Some of the factors considered when dividing marital property include:
- Each spouse’s income and financial needs
- Contributions made by each spouse to acquiring assets
- Duration of the marriage
- Loss of inheritance or benefits for a spouse
Marital property includes assets like the family home, retirement accounts, investments, businesses, cars, jewelry, and other property obtained during the marriage. An experienced divorce lawyer can value assets, negotiate a property settlement, and protect your legal rights.
Though the non-working spouse may not have directly earned or contributed financially to acquiring property, Minnesota law entitles them to a just share based on their non-financial contributions to the marriage as a homemaker, parent, etc.
The divorce decree may also require one spouse to provide health insurance for the children. If coverage is available through an employer, the cost of adding children to the plan can be included in the child support calculation.
For the non-working spouse, the divorce decree may order that they be kept on the other spouse’s health insurance plan for a period of time after the divorce is finalized. This provides continuity of coverage as they transition to financial independence.
Working with a Knowledgeable Divorce Lawyer
Going through a divorce when you have not been employed can feel overwhelming. At Martine Law, our caring team of family law attorneys and staff provide the guidance and support you need during this difficult process. We help clients understand their rights, navigate complex divorce laws, and advocate aggressively to protect their best interests.
Some of the key benefits we provide Minnesota clients include:
- Advising you of your legal rights and options as a non-working spouse regarding property division, spousal support, child custody, and other critical divorce matters.
- Valuing all marital assets fairly and equitably to ensure you receive your lawful share. Complex assets like businesses require specialized knowledge.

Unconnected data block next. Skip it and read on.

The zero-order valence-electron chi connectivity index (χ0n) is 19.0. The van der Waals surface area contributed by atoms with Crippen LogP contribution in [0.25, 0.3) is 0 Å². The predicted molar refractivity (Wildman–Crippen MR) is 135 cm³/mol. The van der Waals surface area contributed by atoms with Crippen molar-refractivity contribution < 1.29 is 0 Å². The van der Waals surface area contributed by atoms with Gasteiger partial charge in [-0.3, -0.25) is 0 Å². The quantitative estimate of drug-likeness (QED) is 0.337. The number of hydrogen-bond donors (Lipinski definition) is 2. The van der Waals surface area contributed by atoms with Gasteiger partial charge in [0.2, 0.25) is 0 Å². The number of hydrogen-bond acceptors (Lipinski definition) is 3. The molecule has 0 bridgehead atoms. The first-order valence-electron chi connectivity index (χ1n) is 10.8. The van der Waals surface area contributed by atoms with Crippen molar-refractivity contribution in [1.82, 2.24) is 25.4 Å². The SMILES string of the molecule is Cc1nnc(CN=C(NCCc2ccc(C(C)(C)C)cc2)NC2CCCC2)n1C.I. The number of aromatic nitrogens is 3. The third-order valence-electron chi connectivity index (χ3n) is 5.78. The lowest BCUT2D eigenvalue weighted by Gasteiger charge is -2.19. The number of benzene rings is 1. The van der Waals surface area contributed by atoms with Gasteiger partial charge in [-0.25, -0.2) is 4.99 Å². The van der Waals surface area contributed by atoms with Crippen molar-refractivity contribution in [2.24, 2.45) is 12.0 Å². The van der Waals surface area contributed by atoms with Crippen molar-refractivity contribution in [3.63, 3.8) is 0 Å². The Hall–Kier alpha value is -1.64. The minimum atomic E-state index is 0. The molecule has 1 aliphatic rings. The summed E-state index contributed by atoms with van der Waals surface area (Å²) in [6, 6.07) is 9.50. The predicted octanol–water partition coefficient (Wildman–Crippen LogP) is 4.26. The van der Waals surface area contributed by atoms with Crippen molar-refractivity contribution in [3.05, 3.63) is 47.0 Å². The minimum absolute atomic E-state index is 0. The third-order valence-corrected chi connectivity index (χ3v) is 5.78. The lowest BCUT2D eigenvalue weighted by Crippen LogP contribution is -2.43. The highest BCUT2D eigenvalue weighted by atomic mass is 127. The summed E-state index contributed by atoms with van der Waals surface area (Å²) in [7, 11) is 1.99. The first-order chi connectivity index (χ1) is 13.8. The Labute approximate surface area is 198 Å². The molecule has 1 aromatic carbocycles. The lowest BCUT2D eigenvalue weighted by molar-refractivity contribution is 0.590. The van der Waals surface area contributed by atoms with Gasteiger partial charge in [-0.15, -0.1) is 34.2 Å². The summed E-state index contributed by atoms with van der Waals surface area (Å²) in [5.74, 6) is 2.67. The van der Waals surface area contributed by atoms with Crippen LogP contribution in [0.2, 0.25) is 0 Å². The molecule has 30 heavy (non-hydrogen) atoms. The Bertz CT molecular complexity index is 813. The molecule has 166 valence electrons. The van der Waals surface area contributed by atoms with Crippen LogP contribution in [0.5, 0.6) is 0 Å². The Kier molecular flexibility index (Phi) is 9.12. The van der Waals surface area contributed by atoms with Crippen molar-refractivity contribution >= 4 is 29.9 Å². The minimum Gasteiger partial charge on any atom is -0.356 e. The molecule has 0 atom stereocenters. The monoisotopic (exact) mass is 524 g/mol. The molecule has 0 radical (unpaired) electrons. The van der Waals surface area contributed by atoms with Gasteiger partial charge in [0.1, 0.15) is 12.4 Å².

- Negotiating firmly on your behalf to maximize spousal support based on your needs and ability to become self-sufficient.
- Determining child custody arrangements and related parenting time that is truly best for your children.
- Helping secure a favorable child support order that provides for your children’s needs.
- Guiding you through the legal process smoothly by handling all documents, filings, financial disclosures, and details.
- Offering compassionate support so you don’t feel alone during this difficult transition.
- Fighting tenaciously in court if your spouse does not negotiate reasonably or agree to fair settlement terms.
The outcome of your divorce will impact the rest of your life. With so much at stake, it pays to have a knowledgeable family law attorney protecting your rights and handling negotiations firmly and strategically on your behalf. Don’t leave your future to chance.
Working with a Minnesota Divorce Lawyer
Navigating a divorce in Minnesota can be complex, especially when spousal support, child support, and property division come into play. An attorney experienced in family law can offer guidance on your rights and ensure your interests are protected.
At Martine Law, our compassionate lawyers understand this is likely an emotional and challenging situation. We provide the knowledgeable legal representation needed to secure a fair divorce settlement while offering emotional support during this difficult transition. If you are divorcing a non-working spouse, contact us today to schedule a free case review.